The results of the Epilepsy Medication in Pregnancy Survey, published today, show that 33 per cent of women taking anti-seizure medication did not know of the increased risk of physical birth abnormalities when taken in pregnancy. This figure rises to over half of women under 24. Medications covered in the survey include topiramate, carbamazepine, phenobarbital, phenytoin and pregabalin.

IMPORTANT: No woman should stop taking her epilepsy medication without consulting her doctor. If you are worried about your medication, please speak to your GP, neurologist or epilepsy specialist nurse.

33 per cent

These figures demonstrate the importance of Epilepsy Society’s Safe Mum, Safe Baby campaign which seeks to raise awareness around the risks posed by these medications when taken during pregnancy.

Safe Mum, Safe Baby is calling on the Government and private sector to fund vital research into safer epilepsy treatments during pregnancy, so women no longer have to make the impossible choice between taking their life-saving drugs and the health of their baby. As part of this campaign, we have presented a petition to the Patient Safety Commissioner, Dr Henrietta Hughes, and have been backed by a number of leading MPs.

Commenting on the results, Nicola Swanborough, Head of External Affairs at the Epilepsy Society, said: “It is extremely concerning that, two years after the Commission on Human Medicine’s landmark report, there is still such lack of awareness about the risks to unborn babies associated with many epilepsy medicines. Knowledge is power. It is clear that there is insufficient knowledge among women with epilepsy about these risks.”

“And even when women are aware, they often have to make an impossible choice between their life-saving medication and the health of their baby. This is devastating, but the solution is simple: more research. Our Safe Mum, Safe Baby research project has the answer. By studying the genes of father, mother and child, scientists have the expertise to determine the most effective, personalised treatments. The science exists; what is needed is investment. With the right funding, we believe that future generations will not have to face the heart-breaking choices highlighted in this survey.”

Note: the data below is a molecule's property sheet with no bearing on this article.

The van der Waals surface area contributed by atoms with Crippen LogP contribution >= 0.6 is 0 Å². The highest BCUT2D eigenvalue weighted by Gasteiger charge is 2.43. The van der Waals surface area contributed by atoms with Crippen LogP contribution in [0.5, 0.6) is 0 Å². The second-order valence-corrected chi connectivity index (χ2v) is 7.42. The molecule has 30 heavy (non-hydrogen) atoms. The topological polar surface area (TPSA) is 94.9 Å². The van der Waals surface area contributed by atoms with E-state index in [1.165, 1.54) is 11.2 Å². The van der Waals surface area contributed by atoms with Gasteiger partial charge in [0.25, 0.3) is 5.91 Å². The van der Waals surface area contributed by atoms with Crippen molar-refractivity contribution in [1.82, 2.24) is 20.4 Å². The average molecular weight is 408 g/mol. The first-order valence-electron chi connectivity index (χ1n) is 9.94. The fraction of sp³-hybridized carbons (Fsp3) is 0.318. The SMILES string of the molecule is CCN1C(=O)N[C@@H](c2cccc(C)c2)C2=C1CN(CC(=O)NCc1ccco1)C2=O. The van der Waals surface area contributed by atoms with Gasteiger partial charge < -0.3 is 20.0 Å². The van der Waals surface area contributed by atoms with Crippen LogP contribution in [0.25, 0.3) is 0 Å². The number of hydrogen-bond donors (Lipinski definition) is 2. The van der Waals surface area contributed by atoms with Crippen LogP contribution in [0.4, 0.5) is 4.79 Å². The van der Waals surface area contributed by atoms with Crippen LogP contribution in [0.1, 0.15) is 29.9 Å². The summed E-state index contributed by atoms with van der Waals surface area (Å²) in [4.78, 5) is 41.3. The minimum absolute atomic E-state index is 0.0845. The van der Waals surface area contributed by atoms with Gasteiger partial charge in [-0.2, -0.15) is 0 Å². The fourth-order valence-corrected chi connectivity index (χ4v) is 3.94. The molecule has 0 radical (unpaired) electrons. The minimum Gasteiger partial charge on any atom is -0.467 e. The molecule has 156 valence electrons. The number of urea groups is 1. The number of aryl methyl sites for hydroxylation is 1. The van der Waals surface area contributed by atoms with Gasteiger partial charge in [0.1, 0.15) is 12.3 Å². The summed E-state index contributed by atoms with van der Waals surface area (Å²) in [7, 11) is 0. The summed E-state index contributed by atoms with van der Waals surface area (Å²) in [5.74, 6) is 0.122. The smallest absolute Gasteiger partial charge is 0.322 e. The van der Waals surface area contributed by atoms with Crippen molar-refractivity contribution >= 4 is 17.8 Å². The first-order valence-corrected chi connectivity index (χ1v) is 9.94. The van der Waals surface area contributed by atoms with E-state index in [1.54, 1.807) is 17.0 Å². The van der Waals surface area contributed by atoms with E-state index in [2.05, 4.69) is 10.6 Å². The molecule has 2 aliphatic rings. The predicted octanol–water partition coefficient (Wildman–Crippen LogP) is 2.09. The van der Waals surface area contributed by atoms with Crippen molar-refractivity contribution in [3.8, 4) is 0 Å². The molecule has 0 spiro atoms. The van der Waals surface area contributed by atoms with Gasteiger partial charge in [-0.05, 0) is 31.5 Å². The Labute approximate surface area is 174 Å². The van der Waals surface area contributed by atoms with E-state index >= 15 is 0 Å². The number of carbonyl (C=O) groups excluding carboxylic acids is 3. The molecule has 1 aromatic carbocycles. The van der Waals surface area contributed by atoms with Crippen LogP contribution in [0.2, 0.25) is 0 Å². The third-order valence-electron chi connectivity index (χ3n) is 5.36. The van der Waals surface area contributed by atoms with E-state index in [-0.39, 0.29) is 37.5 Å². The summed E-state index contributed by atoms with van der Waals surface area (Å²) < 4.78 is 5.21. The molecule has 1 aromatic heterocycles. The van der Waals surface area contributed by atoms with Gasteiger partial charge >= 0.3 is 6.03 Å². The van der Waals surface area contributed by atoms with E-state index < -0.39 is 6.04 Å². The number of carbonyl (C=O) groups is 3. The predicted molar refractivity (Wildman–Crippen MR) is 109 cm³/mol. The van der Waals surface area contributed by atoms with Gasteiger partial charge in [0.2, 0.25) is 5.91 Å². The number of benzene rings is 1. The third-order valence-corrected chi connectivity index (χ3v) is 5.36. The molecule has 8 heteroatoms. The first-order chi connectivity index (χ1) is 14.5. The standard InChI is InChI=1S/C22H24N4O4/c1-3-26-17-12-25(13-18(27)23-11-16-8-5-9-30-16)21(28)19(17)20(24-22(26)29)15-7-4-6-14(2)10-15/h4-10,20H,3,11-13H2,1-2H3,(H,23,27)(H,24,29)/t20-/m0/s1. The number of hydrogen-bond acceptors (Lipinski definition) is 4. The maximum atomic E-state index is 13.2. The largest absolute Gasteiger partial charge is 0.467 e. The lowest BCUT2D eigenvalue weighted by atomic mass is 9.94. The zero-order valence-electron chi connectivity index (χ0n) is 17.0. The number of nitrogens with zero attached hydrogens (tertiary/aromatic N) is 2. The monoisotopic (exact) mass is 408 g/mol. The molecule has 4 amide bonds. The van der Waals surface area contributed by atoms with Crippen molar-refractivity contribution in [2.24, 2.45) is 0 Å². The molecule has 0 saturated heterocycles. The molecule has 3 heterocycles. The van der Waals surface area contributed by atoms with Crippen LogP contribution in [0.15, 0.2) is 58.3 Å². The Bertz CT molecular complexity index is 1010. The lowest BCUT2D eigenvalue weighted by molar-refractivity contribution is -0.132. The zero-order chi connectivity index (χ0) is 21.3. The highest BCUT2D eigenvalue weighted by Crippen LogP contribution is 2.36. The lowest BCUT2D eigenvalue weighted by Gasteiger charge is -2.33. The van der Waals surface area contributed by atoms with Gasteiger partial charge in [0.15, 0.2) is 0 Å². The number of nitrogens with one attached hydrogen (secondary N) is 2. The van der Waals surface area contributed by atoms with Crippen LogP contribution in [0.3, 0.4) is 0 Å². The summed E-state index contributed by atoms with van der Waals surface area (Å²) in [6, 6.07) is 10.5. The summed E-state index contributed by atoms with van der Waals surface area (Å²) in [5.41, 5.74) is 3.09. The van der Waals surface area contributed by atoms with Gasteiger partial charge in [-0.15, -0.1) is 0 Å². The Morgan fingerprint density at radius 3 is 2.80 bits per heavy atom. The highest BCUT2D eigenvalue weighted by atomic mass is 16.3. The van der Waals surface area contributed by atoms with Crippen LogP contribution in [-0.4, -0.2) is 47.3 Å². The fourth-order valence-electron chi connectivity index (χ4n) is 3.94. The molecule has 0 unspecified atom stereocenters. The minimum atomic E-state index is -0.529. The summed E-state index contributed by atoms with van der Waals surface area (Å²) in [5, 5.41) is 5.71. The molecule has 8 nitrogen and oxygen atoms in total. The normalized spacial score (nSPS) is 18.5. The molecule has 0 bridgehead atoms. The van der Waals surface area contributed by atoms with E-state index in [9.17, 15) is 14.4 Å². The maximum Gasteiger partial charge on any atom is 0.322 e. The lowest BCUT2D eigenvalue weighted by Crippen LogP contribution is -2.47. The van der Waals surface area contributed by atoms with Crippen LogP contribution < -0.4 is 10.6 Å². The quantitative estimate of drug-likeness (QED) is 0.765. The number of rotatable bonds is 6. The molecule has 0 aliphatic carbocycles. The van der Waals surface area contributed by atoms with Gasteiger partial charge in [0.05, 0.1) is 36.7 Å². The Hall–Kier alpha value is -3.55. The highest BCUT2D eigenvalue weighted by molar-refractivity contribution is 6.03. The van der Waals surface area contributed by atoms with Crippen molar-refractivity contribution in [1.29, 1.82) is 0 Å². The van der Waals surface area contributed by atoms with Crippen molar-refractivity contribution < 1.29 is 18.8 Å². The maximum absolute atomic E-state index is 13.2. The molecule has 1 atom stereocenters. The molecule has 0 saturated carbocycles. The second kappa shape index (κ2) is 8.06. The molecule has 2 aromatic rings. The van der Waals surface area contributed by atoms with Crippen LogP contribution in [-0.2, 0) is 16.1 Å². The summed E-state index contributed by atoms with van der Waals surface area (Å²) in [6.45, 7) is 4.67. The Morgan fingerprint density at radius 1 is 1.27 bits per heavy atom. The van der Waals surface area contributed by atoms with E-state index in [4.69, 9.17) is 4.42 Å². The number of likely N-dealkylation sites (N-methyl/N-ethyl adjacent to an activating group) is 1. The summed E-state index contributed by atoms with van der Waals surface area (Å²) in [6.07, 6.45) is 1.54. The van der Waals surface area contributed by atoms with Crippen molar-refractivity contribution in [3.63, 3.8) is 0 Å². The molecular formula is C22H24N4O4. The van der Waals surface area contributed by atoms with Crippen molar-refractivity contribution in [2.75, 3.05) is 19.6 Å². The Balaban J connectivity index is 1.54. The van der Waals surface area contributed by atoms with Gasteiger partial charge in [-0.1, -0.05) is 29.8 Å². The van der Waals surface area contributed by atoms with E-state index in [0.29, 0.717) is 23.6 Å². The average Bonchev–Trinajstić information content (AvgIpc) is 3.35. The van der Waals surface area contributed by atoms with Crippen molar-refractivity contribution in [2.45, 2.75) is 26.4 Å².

The survey also found that almost a third – 31 per cent – of women have never spoken with a healthcare professional about the risks of taking anti-seizure medication while pregnant. Again, this figure was higher for women under 24, at 39 per cent.

And, even when information was available, over a third (36 per cent) were not satisfied with the information they had received from healthcare professionals.

36 per cent

However, the survey did indicate that women are increasingly aware of the risks of taking sodium valproate during pregnancy. Only 9 per cent of respondents were unaware of the risks associated with valproate, compared with 18 per cent in a previous 2017 survey, and 17 per cent in 2019.

The Epilepsy Medication in Pregnancy Survey was conducted in November 2022 by Epilepsy Action, Epilepsy Society and Young Epilepsy.

This follows a 2021 Commission on Human Medicines report which showed that a number of epilepsy medicines were linked with an increased risk of birth abnormalities if taken during pregnancy, including carbamazepine, phenobarbital, phenytoin and topiramate.

Source Epilepsy Society

Government rolls out emergency alerts

Government rolls out emergency alerts
The Government is to roll out a new emergency alerts message system for mobile phones. We have been assured there will be no flashing images included with these alerts.

The UK’s new Emergency Alerts system is now live, and you should expect to receive a test message on 23 April. The system will enable people to be contacted via their mobile phone when lives are in danger.

** The Government have assured the Epilepsy Society that none of these alerts will include flashing images.**
It will be used to warn you in the event of emergencies, such as severe flooding.

Emergency Alerts are sent to all compatible mobile phones within an area of risk. They don’t track your location, need your phone number, or collect personal data. Only the Government and the emergency services will be able to send them. If you don’t have a mobile phone, you’ll still be kept informed through other channels.

If you get an Emergency Alert on your phone, you’ll hear a loud, siren-like sound. A message on your screen will tell you about the emergency and how best to respond. You’ll be able to check an alert is genuine at

If you receive an alert, read the alert carefully and follow the instructions.

You can opt out of receiving emergency alerts; for more information on how to opt out please go to

Source Epilepsy Society

Free NHS Prescriptions

You can get free NHS prescriptions if, at the time the prescription is dispensed, you:

are 60 or over
are under 16
are 16 to 18 and in full-time education
are pregnant or have had a baby in the previous 12 months and have a valid maternity exemption certificate.
have a specified medical condition and have a valid medical exemption certificate.
have a continuing physical disability that prevents you going out without help from another person and have a valid medical exemption certificate.

hold a valid war pension exemption certificate and the prescription is for your accepted disability
are an NHS inpatient
You’re also entitled to free prescriptions if you or your partner (including civil partner) receive, or you’re under the age of 20 and the dependant of someone receiving:

Income Support
income-based Jobseeker’s Allowance
income-related Employment and Support Allowance
Pension Credit Guarantee Credit
Universal Credit and meet the criteria
If you’re entitled to or named on: